Hubris In Oedipus Rex

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Character This passage of Oedipus Rex appears near the beginning of the play. Tiresias`s defensive statements occur shortly after Oedipus angers him with insulting language. This narration transpires shortly after Oedipus requests the name of Laius`s killer. Despite conversing with Tiresias in a civil, polite manner in the beginning, upon receiving denial in the form of riddles Oedipus reacts with an irrational rage. The anger that erupts inside Oedipus induces Tiresias`s condemning words that predict Oedipus’s downfall. This event emerges as a result of Oedipus’s hubris which leads to his demise. Tiresias`s lines in the passage reflects the derivation for which Oedipus`s fatal flaw, hubris, arises in his character through his comments, riddles, and sense of knowledge. Tiresias`s response to Oedipus`s ignorance exhibits the conflict that arises between characters in the story once Oedipus`s hubris breaks through, “I say to you, the man whom you have looked for/ as you pronounced your curse, your decrees/ on the bloody death of Laius- he is here!”(3-4) Oedipus challenged Tiresias and his godly skill through insulting the very nature of his occupation. Responding to this with disbelief and frustration, Tiresias is provoked…show more content…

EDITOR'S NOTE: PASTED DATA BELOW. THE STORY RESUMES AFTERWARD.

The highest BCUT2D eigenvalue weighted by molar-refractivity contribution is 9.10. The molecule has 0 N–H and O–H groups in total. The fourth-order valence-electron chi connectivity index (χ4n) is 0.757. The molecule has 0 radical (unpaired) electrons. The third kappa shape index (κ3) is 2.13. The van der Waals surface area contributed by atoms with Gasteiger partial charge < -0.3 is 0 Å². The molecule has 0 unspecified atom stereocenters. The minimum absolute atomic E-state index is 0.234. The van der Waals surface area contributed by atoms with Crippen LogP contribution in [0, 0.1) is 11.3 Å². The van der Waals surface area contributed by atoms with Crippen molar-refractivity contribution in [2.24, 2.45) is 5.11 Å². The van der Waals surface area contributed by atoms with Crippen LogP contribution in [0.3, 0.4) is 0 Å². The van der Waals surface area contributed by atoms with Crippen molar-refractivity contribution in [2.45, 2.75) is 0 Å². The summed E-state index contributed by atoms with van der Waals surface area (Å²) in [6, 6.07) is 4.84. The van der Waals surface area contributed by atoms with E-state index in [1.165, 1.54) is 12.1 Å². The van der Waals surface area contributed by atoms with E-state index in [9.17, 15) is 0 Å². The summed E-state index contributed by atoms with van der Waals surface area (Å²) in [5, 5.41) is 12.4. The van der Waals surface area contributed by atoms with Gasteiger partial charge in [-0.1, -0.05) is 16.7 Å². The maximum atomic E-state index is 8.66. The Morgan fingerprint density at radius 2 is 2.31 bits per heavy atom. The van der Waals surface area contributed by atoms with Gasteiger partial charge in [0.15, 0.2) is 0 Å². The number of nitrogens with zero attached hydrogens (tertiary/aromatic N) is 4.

The prophet conveys the all-knowling knowledge that he possesses in the play. This same belief is held by Oedipus which thwarts him from acknowledging Tiresias`s intellect. Oedipus`s belief that he contains a proficient intellect and status over others leads to the condemnation of irrational actions. Oedipus blinds himself from seeing the knowledge and truth Tiresias embodies through believing his intellect is

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